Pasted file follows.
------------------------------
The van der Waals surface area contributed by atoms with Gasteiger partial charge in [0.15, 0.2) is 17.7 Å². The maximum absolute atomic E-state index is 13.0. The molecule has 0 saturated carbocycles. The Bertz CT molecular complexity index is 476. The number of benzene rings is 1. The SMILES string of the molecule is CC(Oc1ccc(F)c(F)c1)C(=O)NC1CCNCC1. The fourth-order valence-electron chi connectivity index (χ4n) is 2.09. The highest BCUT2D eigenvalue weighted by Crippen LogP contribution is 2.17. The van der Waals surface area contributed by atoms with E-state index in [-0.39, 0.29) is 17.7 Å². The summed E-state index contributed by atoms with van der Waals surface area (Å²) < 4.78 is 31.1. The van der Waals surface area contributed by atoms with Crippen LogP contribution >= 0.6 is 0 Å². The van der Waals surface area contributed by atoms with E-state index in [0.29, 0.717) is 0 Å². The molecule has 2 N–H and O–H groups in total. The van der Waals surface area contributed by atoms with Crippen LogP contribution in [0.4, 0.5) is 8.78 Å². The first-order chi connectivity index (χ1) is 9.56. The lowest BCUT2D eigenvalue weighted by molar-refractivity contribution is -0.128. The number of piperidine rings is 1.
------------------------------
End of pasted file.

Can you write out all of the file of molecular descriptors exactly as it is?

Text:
The van der Waals surface area contributed by atoms with Gasteiger partial charge in [0.15, 0.2) is 17.7 Å². The maximum absolute atomic E-state index is 13.0. The molecule has 0 saturated carbocycles. The Bertz CT molecular complexity index is 476. The number of benzene rings is 1. The SMILES string of the molecule is CC(Oc1ccc(F)c(F)c1)C(=O)NC1CCNCC1. The fourth-order valence-electron chi connectivity index (χ4n) is 2.09. The highest BCUT2D eigenvalue weighted by Crippen LogP contribution is 2.17. The van der Waals surface area contributed by atoms with E-state index in [-0.39, 0.29) is 17.7 Å². The summed E-state index contributed by atoms with van der Waals surface area (Å²) < 4.78 is 31.1. The van der Waals surface area contributed by atoms with Crippen LogP contribution >= 0.6 is 0 Å². The van der Waals surface area contributed by atoms with E-state index in [0.29, 0.717) is 0 Å². The molecule has 2 N–H and O–H groups in total. The van der Waals surface area contributed by atoms with Crippen LogP contribution in [0.4, 0.5) is 8.78 Å². The first-order chi connectivity index (χ1) is 9.56. The lowest BCUT2D eigenvalue weighted by molar-refractivity contribution is -0.128. The number of piperidine rings is 1.